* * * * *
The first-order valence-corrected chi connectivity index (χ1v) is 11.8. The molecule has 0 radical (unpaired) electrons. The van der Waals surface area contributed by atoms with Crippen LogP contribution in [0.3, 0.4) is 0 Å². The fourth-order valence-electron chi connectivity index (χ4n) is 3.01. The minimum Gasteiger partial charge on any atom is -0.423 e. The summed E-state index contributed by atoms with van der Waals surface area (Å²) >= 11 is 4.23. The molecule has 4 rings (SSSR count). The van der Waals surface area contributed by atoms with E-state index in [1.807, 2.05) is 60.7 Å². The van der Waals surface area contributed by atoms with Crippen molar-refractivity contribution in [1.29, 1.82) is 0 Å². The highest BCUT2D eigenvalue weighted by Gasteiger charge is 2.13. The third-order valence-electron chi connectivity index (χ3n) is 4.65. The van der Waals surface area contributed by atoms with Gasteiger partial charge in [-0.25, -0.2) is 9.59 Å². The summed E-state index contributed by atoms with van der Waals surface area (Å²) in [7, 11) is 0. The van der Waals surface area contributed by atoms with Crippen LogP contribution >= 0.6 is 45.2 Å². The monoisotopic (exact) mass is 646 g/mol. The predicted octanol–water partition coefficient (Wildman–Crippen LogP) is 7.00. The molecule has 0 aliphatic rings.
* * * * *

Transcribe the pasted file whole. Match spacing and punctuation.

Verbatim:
The first-order valence-corrected chi connectivity index (χ1v) is 11.8. The molecule has 0 radical (unpaired) electrons. The van der Waals surface area contributed by atoms with Crippen LogP contribution in [0.3, 0.4) is 0 Å². The fourth-order valence-electron chi connectivity index (χ4n) is 3.01. The minimum Gasteiger partial charge on any atom is -0.423 e. The summed E-state index contributed by atoms with van der Waals surface area (Å²) >= 11 is 4.23. The molecule has 4 rings (SSSR count). The van der Waals surface area contributed by atoms with E-state index in [1.807, 2.05) is 60.7 Å². The van der Waals surface area contributed by atoms with Crippen molar-refractivity contribution in [1.29, 1.82) is 0 Å². The highest BCUT2D eigenvalue weighted by Gasteiger charge is 2.13. The third-order valence-electron chi connectivity index (χ3n) is 4.65. The van der Waals surface area contributed by atoms with Gasteiger partial charge in [-0.25, -0.2) is 9.59 Å². The summed E-state index contributed by atoms with van der Waals surface area (Å²) in [7, 11) is 0. The van der Waals surface area contributed by atoms with Crippen LogP contribution >= 0.6 is 45.2 Å². The monoisotopic (exact) mass is 646 g/mol. The predicted octanol–water partition coefficient (Wildman–Crippen LogP) is 7.00. The molecule has 0 aliphatic rings.